Even though he’s a Republican, I just called my State Senator to express my displeasure at the Senate GOP’s proposal, specifically, that they would revoke the requirement that schools provide all-day kindergarten next year, or waivers permitting, as soon as they can, but providing additional funding over what the state budget already provided to private, parochial schools.  I made a mistake in not taping the conversation with his aide, who was polite, but seemed more interested in telling me why I was wrong than listening to what a taxpayer and constituent had to say.

Here’s my question: Senator Cates has been saying that school district in his Senate district, like Lakota, don’t have the financial resources to have all-day kindgarten, why not direct the $70 million that the GOP Senate plan would direct to parochial schools in additional funding to those public school district so we might be able to have all-day kindergarten?

Response:  “Well, it’s because the private schools got such a hit in the budget and we’re restoring that funding?”

ME:  “Yeah, but why them?  After all they’re private schools.  They’re part of the private free-market.  Why should government-run schools go without the necessary resources they need to have effective early childhood education just so we can subsidize a private enterprise?  You know how much money my business gets in government subsidies?  None.  You know why?  Because I’m a private business.”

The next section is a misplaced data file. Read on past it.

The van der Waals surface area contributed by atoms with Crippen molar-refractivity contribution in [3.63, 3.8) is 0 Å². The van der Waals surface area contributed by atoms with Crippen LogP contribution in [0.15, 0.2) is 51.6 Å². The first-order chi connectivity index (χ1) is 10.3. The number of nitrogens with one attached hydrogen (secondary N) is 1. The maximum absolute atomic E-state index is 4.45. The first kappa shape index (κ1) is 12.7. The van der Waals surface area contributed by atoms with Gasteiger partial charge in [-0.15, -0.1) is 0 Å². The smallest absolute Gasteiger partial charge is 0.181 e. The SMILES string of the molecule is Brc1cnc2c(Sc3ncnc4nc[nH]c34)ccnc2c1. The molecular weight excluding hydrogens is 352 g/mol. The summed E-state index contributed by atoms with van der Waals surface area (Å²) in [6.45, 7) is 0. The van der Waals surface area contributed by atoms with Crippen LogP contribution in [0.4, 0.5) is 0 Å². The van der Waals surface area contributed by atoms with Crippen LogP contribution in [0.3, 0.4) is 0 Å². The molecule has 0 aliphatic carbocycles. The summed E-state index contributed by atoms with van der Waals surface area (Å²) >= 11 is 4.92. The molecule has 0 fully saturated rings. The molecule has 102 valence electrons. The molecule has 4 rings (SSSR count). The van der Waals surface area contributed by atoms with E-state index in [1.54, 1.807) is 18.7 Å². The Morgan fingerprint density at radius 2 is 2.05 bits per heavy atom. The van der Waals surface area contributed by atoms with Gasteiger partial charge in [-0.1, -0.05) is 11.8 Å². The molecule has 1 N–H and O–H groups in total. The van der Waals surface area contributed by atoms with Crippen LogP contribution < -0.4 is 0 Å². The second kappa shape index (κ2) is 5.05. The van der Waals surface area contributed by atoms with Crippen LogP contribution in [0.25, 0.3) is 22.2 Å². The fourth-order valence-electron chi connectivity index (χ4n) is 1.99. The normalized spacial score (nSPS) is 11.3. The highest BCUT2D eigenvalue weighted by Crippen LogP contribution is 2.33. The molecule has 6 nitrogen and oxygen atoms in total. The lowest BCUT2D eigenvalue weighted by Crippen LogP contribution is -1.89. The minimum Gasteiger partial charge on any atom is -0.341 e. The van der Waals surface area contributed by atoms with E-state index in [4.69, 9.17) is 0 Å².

AIDE: “Yes, but those parents paid taxes and don’t get the benefit of their tax dollars…”

ME: “Well, first, that’s the consequence of them exercise their right to school choice.  Second, my tax dollars go to universities and libraries and a bunch of other educational institutions that neither I, nor anyone in my family, will ever attend.   So why should parents of parochial students get more subsidies when we’re cutting back on the resources we’re giving public schools and taking a step back away from early childhood education?  Why not just give the money to the public schools so they have the resources you say they lack to have all-day kindergarten?”


ME:  “I guess I should just ask you, does Senate Cates support having universal all-day kindergarten in Ohio’s schools?

She responds by suggesting yes, but then saying we simply cannot do it in a year.

ME: “Look, it’s one thing to say we cannot do it in a year, but I’m asking: does Senator Cates want it to be done at all?”

She then responds by saying yes, but saying that Cates hasn’t seen anything from the Ohio Department of Education saying how much its going to cost or that its really beneficial.

We ended the call because I sensed that nothing I said was ever going to be reported to my elected representative.  She didn’t ask me for my name, address, phone number… all she asked was for my zip code.

Call your State Senator and ask, why should we get rid of having all-day kindergarten but give millions more to private schools than Ohio’s budget already provides?

Ask them if the issue is reducing the deficit, why are they increasing spending?

And get your friends to call.